We can speculate about him visiting Garraways Coffee House, where he may have met with his broker and discussed whether to move into 3% annuities.
In pursuit of the facts, my producer Paul Frankl and I arrived early one morning at the Bank of England Museum.
We were escorted deep into the archives. They are a programme on their own, the shelves lined with trophies gifted to the bank on many anniversaries, wonderful pictures of the (wonderful) early premises.
There are outdated machines to weigh sacks of guineas and presses to squeeze out a copy of a letter in the days before carbon paper, let alone e-mail.
And then there are the ledgers, decade after decade of them, an extraordinary record of the days when absolutely anybody (with money) could bank at the B of E.
The archivist John Keyworth had fetched down some sample ledgers containing some of Handel's transactions, all signed with his distinctive hand. As impressive to me as a musical manuscript. But it got better.
John had got out one ledger containing a 1725 signature - earlier than the 1728 accounts written about at length by the great Handel financial expert, Ellen Harris. She holds the (slightly unlikely) post of Professor of Music at the hi-tech Massachusetts Institute of Technology.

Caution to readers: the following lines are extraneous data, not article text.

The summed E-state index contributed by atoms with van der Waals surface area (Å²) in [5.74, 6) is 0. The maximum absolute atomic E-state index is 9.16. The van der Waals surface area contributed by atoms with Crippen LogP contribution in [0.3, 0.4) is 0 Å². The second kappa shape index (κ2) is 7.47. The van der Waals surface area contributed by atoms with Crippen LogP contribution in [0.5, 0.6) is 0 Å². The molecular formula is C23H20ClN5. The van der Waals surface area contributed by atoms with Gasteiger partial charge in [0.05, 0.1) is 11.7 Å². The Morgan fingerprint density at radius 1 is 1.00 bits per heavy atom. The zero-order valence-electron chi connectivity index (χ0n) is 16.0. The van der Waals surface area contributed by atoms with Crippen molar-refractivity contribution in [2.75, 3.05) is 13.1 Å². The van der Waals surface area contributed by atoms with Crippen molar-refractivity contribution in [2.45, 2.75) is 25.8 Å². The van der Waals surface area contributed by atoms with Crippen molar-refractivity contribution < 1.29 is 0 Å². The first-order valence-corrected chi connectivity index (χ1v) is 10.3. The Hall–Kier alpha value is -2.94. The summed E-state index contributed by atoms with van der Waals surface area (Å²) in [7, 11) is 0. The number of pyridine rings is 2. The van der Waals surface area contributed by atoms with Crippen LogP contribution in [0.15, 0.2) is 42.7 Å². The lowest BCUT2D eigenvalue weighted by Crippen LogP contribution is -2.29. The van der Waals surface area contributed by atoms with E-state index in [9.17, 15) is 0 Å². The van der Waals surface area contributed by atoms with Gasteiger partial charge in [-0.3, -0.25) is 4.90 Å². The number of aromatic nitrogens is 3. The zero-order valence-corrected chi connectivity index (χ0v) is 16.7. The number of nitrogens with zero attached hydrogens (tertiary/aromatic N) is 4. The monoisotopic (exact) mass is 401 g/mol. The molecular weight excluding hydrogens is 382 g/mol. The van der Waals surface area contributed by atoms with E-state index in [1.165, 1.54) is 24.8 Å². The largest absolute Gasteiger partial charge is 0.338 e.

But then I happened to point at another page, with several South Sea Company annuity transactions bearing more Handel signatures dated even earlier: 1723.
'Eye on the prize'
Professor Harris became very excited when she heard what we had found. After all, 1723 was only three years after the burst of the South Sea Bubble and this was the credit crunch crisis of its day. Many prominent people lost huge investments, including the Master of the Mint, Sir Isaac Newton.
And here he is in the Bank of England records, back in the market only three years after the bust, doing some short term in-and-outing of the annuities now backed by the Bank of England, part of the Bank's effective rescue for London's fledgling stock market.
Professor Harris was excited by this, because it appears to show that Handel had the wealth and the confidence to make substantial stock market investments at the same time as he was setting up house in Mayfair. He lived there for the rest of his long life, leasing not buying, as was the cautious habit of the age.
She told me it was an extraordinary discovery. "I had thought that Handel had not been able to invest in the 1720s, so to discover now that he was also investing in 1723 is really very big news. I am enormously excited."
"That he jumped right back in [to South Sea annuities] is an amazing piece of information. The man apparently always had his eye on the prize."
And all because I happened to peer at a ledger page laid out for me by the Bank of England archivist. Think what other scoops lie lurking in the records.
They await the scrutiny of distinguished scholars of music and financial history, as well as bumbling amateurs such as me.
Peter Day reports in Liquid Assets: Tracing Handel's Thousands at 2200 BST on Sunday, 12 April on Radio 3, then for seven days at
You can find out more about his series
Handel's investments appear in an exhibition at the Bank of England museum, Musical Notes and Banknotes from 14 April.